“Fire and Ice” makes the division between Cobra Kai and Miyagi-Do even clearer as both teams attempt to one-up the other.
This Cobra Kai Season 2 Episode 3 recap for the episode titled “Fire and Ice” contains spoilers. You can check out our thoughts on the previous episode by clicking these words.
My favorite scene of Cobra Kai Season 2 thus far is Johnny Lawrence purchasing his first-ever computer and instantly, after figuring out how to turn the thing on and access the internet, searching for “hot babes”, Bloodsport and conspiracy theories. It’s a perfectly telling encapsulation of how woefully out of touch Johnny really is, and even though it’s played for comedy, you can’t help but get behind him when he starts complaining about ads. The irony, I suppose, is that the show is only available on YouTube Premium, which is ad-free, so it might be preaching to the choir. But either way, one of those ads is for Miyagi-Do karate, which obviously annoys Johnny, among other people.
Amanda is annoyed by the ad because Daniel has spent half of the dealership’s marketing budget on it. And the internet is annoyed by it because of, surprise surprise, “cultural appropriation”. Daniel LaRacist, as the comments suggest, is co-opting Asian culture for his own gain, including, most insultingly, cliched background music. (“That was Mr. Miyagi’s favorite song!”) Cobra Kai has always poked affectionate fun at super-sensitive outrage culture, and it’s nice to see that continuing here in the second season, being such a timely comedy goldmine and all.
As Kreese and Johnny decide that the ad requires some retaliation, Miguel informs Hawk that Robbie is Johnny’s son, after having seen a picture of him on Johnny’s fridge while dropping off some homecooked food. The pair approach Johnny about this, but it doesn’t go as well as they think it will — Robbie might be Johnny’s son, but that doesn’t mean he’s okay with them cheating during tournaments. Also, they’re cleaning mats for a week.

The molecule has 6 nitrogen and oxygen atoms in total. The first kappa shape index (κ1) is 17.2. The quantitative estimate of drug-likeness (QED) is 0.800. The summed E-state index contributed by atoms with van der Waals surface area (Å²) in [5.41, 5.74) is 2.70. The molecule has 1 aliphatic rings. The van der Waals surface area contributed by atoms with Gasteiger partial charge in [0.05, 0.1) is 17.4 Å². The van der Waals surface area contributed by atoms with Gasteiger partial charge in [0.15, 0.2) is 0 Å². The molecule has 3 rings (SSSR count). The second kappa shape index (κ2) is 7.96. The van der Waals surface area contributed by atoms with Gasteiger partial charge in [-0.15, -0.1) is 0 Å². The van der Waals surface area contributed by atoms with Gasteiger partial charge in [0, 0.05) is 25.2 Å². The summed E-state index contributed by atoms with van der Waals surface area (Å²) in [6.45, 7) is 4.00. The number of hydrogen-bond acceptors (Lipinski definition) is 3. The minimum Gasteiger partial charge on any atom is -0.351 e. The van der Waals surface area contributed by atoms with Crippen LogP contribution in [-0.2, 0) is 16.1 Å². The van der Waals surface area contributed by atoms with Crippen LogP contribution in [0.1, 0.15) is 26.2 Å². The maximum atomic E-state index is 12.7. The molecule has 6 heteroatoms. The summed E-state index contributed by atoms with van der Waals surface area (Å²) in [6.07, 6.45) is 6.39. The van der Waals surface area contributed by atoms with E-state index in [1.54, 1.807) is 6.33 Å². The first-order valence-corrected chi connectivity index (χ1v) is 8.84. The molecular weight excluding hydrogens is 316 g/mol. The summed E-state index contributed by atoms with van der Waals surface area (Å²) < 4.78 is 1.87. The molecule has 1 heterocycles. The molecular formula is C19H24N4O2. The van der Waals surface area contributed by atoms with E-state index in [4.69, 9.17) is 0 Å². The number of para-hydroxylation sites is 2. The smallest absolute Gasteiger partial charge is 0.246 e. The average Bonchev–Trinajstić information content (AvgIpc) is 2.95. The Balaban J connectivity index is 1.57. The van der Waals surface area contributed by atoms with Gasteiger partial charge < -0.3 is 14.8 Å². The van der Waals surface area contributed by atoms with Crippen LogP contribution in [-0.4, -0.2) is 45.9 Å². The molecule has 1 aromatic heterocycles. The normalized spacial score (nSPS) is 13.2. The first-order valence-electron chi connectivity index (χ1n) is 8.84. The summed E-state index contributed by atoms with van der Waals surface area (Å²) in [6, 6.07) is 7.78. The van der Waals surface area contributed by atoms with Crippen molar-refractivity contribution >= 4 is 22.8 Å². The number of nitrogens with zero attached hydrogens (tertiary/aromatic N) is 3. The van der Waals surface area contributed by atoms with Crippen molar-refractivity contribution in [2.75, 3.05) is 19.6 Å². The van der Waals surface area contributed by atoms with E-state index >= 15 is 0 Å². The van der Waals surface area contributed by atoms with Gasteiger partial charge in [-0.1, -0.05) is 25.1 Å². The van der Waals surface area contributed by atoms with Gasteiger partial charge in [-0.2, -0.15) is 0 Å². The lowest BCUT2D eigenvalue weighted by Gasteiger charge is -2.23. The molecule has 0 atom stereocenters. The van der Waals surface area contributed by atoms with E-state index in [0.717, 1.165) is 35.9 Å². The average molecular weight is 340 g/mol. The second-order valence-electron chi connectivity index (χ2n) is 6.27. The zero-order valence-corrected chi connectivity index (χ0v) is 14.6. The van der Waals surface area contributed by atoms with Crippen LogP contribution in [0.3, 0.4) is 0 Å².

Since Danny is losing prospective clients thanks to his training methods looking like free yard work, he decides to stage a demonstration at the Valley Fest. Amanda is worried that he’s having a midlife crisis and is siphoning business away from the dealership, which is a fair point. Johnny, meanwhile, is worried about losing students too, but for different reasons. Kreese plants the idea in his head that Daniel might entice Miguel the same way he enticed Robbie. “It’s a good job you’ve still got that Mexican kid,” he says. “Miguel’s from Ecuador,” Johnny replies. “Six of one…”
Obvious racism aside, the point hits home, and in a quietly moving scene in “Fire and Ice”, Johnny takes Miguel out to explain more about his relationship with Robbie. Johnny’s obvious fear of losing his friend and student is made palpable here thanks to some great acting by William Zabka, whose performance in this show has always been a little underrated. It’s a well-written scene, too, getting at the heavy burden of past mistakes and the pressing fear of making new ones; again, central themes of the show continuing to be extrapolated on in this thus-far more-than-worthy follow-up.
The big showcase of “Fire and Ice” is the Miyagi-Do demonstration at Valley Fest. Kind of, anyway. It’s going well but is swiftly interrupted by Cobra Kai’s own demonstration of their much more down-with-the-kids style of karate. There are strobe lights, music, and the breaking of fiery bricks. I must admit, Cobra Kai looks a lot cooler to me. No wonder they called the show that.